Faith in Cowal | Pilgrim Trails

Explore Scotland's Early Christian Landscape


There are few things more delightful than to fall asleep on a summer evening on a Highland hillside and to wake at dawn surrounded by the sounds of the weather and the wildlife; separated only by a thin layer of canvas (or a more modern fabric). Camping in the hills above Dunoon and elsewhere in the Cowal countryside can be a wonderful experience.

Wild Camping
Since the passing of the Land Reform (Scotland) Act of 2003, we have all enjoyed the right of access to the wild and open places of this country. We may now camp out on most unenclosed land, or even sleep under the stars. It’s part of what is often referred to as the ‘Right to Roam‘.

People who enjoy wild camping and want to be immersed like this in the natural world are almost invariably those who most treasure its wildness, and who care about its conservation. They are the least likely to want to mess it up. The right to camp wild in Cowal comes with some common sense responsibilities. So please make sure you leave our wild, unspoiled places… well, wild and unspoiled! Let it be that a few hours after you’ve gone, when the grass where you slept has straightened up again, there’s no trace of your having been there.  There’s a good guide to responsible camping in the Scottish Outdoor Access Code. Broadly speaking you’ll do well if you observe the following guidelines:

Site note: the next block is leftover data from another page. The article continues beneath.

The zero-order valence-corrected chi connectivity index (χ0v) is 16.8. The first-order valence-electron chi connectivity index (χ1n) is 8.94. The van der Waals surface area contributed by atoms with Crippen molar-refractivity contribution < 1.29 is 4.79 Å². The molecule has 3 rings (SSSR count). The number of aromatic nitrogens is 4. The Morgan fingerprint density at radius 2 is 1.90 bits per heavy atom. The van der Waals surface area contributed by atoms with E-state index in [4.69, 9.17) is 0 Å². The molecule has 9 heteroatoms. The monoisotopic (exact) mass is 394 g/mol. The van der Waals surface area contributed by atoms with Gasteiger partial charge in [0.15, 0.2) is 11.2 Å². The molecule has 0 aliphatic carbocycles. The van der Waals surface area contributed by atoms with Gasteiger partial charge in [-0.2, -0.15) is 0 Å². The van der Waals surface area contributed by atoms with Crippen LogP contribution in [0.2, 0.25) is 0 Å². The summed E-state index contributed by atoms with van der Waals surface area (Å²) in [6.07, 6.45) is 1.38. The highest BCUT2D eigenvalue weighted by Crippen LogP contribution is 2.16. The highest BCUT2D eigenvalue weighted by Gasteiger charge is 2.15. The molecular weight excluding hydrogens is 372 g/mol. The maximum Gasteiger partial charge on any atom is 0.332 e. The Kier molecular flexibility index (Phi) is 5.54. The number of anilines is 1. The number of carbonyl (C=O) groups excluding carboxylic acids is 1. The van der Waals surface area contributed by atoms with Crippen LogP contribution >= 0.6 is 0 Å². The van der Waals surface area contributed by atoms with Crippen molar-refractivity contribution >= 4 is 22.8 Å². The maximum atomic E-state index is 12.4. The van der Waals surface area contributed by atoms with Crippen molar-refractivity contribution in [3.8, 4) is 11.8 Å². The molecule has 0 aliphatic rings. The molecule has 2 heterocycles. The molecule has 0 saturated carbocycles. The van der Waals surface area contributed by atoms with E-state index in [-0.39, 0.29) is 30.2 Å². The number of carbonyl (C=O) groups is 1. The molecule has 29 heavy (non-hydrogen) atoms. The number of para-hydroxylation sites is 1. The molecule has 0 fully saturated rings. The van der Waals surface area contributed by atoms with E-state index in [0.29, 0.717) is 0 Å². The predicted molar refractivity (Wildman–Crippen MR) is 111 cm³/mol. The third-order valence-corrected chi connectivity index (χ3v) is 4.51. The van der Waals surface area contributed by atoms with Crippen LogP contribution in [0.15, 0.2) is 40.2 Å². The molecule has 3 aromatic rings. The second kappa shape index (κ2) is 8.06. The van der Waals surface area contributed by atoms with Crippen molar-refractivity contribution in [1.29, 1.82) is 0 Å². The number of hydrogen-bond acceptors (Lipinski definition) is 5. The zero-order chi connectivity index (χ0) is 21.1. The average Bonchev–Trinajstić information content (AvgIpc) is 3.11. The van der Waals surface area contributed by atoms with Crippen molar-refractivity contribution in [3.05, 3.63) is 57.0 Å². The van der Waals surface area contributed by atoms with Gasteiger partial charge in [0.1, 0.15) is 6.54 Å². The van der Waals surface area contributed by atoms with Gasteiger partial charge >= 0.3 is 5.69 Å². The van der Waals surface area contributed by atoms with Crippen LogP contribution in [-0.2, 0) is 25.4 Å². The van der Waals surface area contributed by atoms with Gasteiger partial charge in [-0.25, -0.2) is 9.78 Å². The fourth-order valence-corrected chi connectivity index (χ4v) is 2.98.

• Bury your toilet waste in a hole in the ground (this means bringing a spade or a trowel with you); and cover the hole with turf when you leave.
  • Don’t relieve yourself near water courses.
  • If possible bring a stove. If you choose to light a camp fire, then clean up afterwards, leaving no trace.
  • Don’t cut down or damage trees for fuel (except the pestiferous Rhododendron ponticum, which burns rather nicely).
  • Don’t leave any rubbish at the site – either your own or, if possible, anyone else’s who was there before you.
  • Don’t overburden one site by overcrowding or staying there too long. Move on if you can.
  • If in doubt, ask the landowner. Their advice might help you avoid problems or find a better camping spot.